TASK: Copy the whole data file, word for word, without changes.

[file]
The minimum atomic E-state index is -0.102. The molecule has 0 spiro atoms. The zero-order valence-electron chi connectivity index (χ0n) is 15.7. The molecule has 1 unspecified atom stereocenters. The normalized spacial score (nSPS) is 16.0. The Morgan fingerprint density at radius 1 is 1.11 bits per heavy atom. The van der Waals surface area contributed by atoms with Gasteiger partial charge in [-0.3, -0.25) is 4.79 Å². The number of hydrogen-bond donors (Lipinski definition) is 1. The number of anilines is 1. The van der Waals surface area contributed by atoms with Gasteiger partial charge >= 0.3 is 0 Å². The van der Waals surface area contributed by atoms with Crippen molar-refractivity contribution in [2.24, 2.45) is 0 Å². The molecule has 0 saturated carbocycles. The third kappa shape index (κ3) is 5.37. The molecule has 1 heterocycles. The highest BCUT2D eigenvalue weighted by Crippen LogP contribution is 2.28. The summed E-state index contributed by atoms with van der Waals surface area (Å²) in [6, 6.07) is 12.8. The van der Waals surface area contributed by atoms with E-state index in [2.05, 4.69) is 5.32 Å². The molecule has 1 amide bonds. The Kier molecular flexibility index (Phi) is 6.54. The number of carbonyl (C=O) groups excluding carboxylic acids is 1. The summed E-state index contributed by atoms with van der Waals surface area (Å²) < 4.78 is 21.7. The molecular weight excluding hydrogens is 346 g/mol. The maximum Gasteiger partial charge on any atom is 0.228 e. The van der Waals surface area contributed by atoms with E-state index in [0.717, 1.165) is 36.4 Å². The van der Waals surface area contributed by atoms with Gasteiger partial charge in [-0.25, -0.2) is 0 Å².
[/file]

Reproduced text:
The minimum atomic E-state index is -0.102. The molecule has 0 spiro atoms. The zero-order valence-electron chi connectivity index (χ0n) is 15.7. The molecule has 1 unspecified atom stereocenters. The normalized spacial score (nSPS) is 16.0. The Morgan fingerprint density at radius 1 is 1.11 bits per heavy atom. The van der Waals surface area contributed by atoms with Gasteiger partial charge in [-0.3, -0.25) is 4.79 Å². The number of hydrogen-bond donors (Lipinski definition) is 1. The number of anilines is 1. The van der Waals surface area contributed by atoms with Gasteiger partial charge >= 0.3 is 0 Å². The van der Waals surface area contributed by atoms with Crippen molar-refractivity contribution in [2.24, 2.45) is 0 Å². The molecule has 0 saturated carbocycles. The third kappa shape index (κ3) is 5.37. The molecule has 1 heterocycles. The highest BCUT2D eigenvalue weighted by Crippen LogP contribution is 2.28. The summed E-state index contributed by atoms with van der Waals surface area (Å²) in [6, 6.07) is 12.8. The van der Waals surface area contributed by atoms with E-state index in [2.05, 4.69) is 5.32 Å². The molecule has 1 amide bonds. The Kier molecular flexibility index (Phi) is 6.54. The number of carbonyl (C=O) groups excluding carboxylic acids is 1. The summed E-state index contributed by atoms with van der Waals surface area (Å²) < 4.78 is 21.7. The molecular weight excluding hydrogens is 346 g/mol. The maximum Gasteiger partial charge on any atom is 0.228 e. The van der Waals surface area contributed by atoms with E-state index in [0.717, 1.165) is 36.4 Å². The van der Waals surface area contributed by atoms with Gasteiger partial charge in [-0.25, -0.2) is 0 Å².